Blame trustees - not tenure or administrators - for financial challenges, expert argues

Former college administrator thinks boards have dropped the ball

Don't blame professors or provosts for higher ed institutions' struggles, one former administrator writes in the Washington Post—blame the trustees.

According to John Griffith, a vice president at investment firm Hirtle Callaghan and the former chief financial officer and treasurer of Bryn Mawr College, many colleges and universities are failing to address obvious, looming challenges that could force them to shutter.

"The current operating model for many small colleges is unsustainable," Griffith writes. "Small colleges are in crisis. The need for reform is clear, but the industry is making little progress."

Nearly 20% of CFOs think their schools could close in the foreseeable future

"The fundamental problem is governance," he concludes.

According to Griffith, too many boards are over-crowded and composed of "alumni and insiders" who may be good at philanthropy but lack higher education expertise.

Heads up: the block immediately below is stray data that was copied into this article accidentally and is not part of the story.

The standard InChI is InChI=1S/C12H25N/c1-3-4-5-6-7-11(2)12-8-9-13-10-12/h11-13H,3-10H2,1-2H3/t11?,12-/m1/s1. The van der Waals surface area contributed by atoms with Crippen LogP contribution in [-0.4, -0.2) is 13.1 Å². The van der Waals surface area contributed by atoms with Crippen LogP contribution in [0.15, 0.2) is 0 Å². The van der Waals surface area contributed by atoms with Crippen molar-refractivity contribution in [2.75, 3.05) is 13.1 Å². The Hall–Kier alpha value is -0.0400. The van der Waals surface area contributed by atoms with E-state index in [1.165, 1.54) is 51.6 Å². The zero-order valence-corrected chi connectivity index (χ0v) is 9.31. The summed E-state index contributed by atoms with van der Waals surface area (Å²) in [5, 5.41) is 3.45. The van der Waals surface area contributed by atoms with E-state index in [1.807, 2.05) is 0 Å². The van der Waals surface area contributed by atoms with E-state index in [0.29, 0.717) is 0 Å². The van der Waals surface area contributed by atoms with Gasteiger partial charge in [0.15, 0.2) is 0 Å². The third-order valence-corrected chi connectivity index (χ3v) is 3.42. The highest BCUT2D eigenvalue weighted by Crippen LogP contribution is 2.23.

Boards also tend to focus their time on fundraising or operational oversight, which leaves them with little time to address strategic issues, he contends.

Griffith's proposed solution: Slim down the board, stock it with industry experts, and work closely with school leaders to devise a new budget model.

"It might be painful at first—change is hard," he writes. But "I am certain the constituency of dozens of schools that have closed wish that their boards had made those hard decisions sooner" (Griffith, "Grade Point," Washington Post, 7/21).

Looking to change? How to build a better budget model.

Thoughts on the story? Tweet us at @eab_daily and let us know.

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